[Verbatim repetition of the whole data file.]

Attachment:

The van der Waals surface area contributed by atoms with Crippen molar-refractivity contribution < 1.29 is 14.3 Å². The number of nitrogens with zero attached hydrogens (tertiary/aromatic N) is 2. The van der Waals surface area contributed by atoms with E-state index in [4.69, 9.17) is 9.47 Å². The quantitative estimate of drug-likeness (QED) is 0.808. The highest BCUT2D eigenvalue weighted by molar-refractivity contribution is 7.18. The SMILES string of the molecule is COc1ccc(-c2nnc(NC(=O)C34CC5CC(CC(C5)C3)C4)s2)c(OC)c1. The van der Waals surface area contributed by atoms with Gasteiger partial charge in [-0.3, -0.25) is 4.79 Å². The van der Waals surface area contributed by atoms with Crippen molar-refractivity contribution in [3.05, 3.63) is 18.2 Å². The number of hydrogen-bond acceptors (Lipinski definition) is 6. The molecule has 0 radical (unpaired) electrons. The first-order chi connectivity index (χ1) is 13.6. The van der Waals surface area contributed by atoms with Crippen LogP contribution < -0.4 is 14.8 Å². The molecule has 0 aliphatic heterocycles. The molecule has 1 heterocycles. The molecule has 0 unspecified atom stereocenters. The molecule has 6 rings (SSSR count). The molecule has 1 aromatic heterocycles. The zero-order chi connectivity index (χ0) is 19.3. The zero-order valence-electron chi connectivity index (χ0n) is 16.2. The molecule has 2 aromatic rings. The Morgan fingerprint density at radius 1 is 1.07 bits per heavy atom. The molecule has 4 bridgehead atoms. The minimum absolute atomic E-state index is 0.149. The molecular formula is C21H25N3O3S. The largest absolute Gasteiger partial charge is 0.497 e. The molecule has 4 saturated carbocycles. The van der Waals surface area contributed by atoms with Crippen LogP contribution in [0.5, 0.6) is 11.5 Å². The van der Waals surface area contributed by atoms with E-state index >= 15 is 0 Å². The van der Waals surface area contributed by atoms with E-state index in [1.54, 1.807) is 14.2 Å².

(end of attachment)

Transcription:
The van der Waals surface area contributed by atoms with Crippen molar-refractivity contribution < 1.29 is 14.3 Å². The number of nitrogens with zero attached hydrogens (tertiary/aromatic N) is 2. The van der Waals surface area contributed by atoms with E-state index in [4.69, 9.17) is 9.47 Å². The quantitative estimate of drug-likeness (QED) is 0.808. The highest BCUT2D eigenvalue weighted by molar-refractivity contribution is 7.18. The SMILES string of the molecule is COc1ccc(-c2nnc(NC(=O)C34CC5CC(CC(C5)C3)C4)s2)c(OC)c1. The van der Waals surface area contributed by atoms with Gasteiger partial charge in [-0.3, -0.25) is 4.79 Å². The van der Waals surface area contributed by atoms with Crippen molar-refractivity contribution in [3.05, 3.63) is 18.2 Å². The number of hydrogen-bond acceptors (Lipinski definition) is 6. The molecule has 0 radical (unpaired) electrons. The first-order chi connectivity index (χ1) is 13.6. The van der Waals surface area contributed by atoms with Crippen LogP contribution < -0.4 is 14.8 Å². The molecule has 0 aliphatic heterocycles. The molecule has 1 heterocycles. The molecule has 0 unspecified atom stereocenters. The molecule has 6 rings (SSSR count). The molecule has 1 aromatic heterocycles. The zero-order chi connectivity index (χ0) is 19.3. The zero-order valence-electron chi connectivity index (χ0n) is 16.2. The molecule has 2 aromatic rings. The Morgan fingerprint density at radius 1 is 1.07 bits per heavy atom. The molecule has 4 bridgehead atoms. The minimum absolute atomic E-state index is 0.149. The molecular formula is C21H25N3O3S. The largest absolute Gasteiger partial charge is 0.497 e. The molecule has 4 saturated carbocycles. The van der Waals surface area contributed by atoms with Crippen LogP contribution in [0.5, 0.6) is 11.5 Å². The van der Waals surface area contributed by atoms with E-state index >= 15 is 0 Å². The van der Waals surface area contributed by atoms with E-state index in [1.54, 1.807) is 14.2 Å².